3 June, 2013 § Leave a Comment
I have a fraught relationship with eating animals.
In short: I eat animals, but I feel bad about it.
I was vegetarian for a number of years following the consumption of a chicken burrito from the dining hall of my middle school. I remember the burrito: shredded chicken, chewy tortilla, wrapped in aluminum foil. Mr. Berger, the school chef, was talented and the burrito was good. But I had to participate in a debate for the Outdoor Action Club about the merits of hunting; I’m not exactly sure why I thought the position opposed to hunting was “vegetarian,” as plenty of meat-eating humans are opposed to various combinations of all hunting, trophy hunting, cage hunting, poaching, etc. The nuances were lost on me, though, and I figured I could only represent my side by eschewing animal protein all together. Taking solace in cheese pizza, I was vegetarian for a few years. It wasn’t until my father and I were on a dive boat in the Sea of Cortez and the only consumables were fish tacos (fresh caught, at least), that I ate animal flesh again, though I kept away from red meat with the tenacity of a teenaged socialist. Then one summer I was staying in a 900-person ejido outside of Nogales, Mexico, and etiquette dictated that I eat the beef they served me, and that was that.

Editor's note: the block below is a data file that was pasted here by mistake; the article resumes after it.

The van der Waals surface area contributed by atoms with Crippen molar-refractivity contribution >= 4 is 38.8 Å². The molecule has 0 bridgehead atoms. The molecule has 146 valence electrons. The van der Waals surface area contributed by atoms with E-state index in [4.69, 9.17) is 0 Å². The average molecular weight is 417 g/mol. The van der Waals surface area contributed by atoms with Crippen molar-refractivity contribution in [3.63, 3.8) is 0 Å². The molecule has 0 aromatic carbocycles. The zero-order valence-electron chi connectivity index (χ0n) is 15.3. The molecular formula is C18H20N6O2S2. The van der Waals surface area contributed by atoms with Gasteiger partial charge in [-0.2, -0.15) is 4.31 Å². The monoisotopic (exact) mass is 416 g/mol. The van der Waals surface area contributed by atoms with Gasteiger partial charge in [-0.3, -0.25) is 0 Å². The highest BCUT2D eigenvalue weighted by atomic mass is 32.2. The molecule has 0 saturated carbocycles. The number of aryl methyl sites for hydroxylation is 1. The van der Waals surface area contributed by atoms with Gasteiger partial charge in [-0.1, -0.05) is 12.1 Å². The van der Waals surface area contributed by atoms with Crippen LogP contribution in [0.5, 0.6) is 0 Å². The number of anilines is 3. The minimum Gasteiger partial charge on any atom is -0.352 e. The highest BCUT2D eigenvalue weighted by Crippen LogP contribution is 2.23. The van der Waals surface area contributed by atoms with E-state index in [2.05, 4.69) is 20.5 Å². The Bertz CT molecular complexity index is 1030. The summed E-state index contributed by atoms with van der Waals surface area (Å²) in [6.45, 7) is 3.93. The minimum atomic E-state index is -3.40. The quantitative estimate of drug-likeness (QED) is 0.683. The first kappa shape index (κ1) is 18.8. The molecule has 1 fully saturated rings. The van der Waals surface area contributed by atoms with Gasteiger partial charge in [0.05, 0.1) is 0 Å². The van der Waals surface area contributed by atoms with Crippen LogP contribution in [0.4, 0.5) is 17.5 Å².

I was vegetarian again, but always for boys. My first boyfriend, vegetarian when we met my senior year of high school, became vegan shortly before we took a trip to San Francisco. His obstinacy was shadowed only by his sanctimony: even while dining at an exclusively vegan restaurant, he refused to sample the faux-ricotta cheese in an order of vegan lasagna, for fear they weren’t doing it right. I was vegetarian for a while to soothe his principle-soaked nerves, and he promised to quit smoking in a sign of compromise. I think I started eating meat again around the time I found the pack of cigarettes he not-very-subtly had “hidden” in his front pockets (he wore women’s jeans, so they weren’t very hidden). I kept up the pretense, but I dropped it when Cara, my best friend, made fun of me for noticeably attempting to conceal my chicken dish in the food court of our university one day, concerned that the boyfriend might walk by and find me out. Interestingly, we broke up because he stopped believing in exclusive relationships, and our incompatible eating styles had nothing to do with it.
Another boyfriend, a few years later, decided to become vegetarian while we were dating, and in a similar show of support, I decided to as well. I was doing this relationship ill-advisedly long-distance, so when I went back to Cairo and didn’t eat meat, I was made fun of. So I quit that. Turns out you can make fun of me into or out of doing anything.
Obviously, if I can be so easily persuaded not to eat animal flesh, then I must be at least sympathetic to the issues. If I can be so easily persuaded to eat it, then I must not be very committed. Hence the strife.
Occasionally, I am confronted with the consequences of eating animals head on, and it never fails to make me uncomfortable. The rabbits I saw, sitting in a well-appointed cage in the middle of a restaurant in Bulgaria, may have been mascots but rabbit was on the menu, too, so they may not have been. The Nizwa animal souk is not the ASPCA; those goats ambling around the Bedouin women counting wads of cash are not going to be anyone’s companions. And on Saturday, in Daniel, Wyoming, I attended an annual ceremony of savagery that pushed the discomfort of consuming animals – and everything that goes with it – back into the foreground.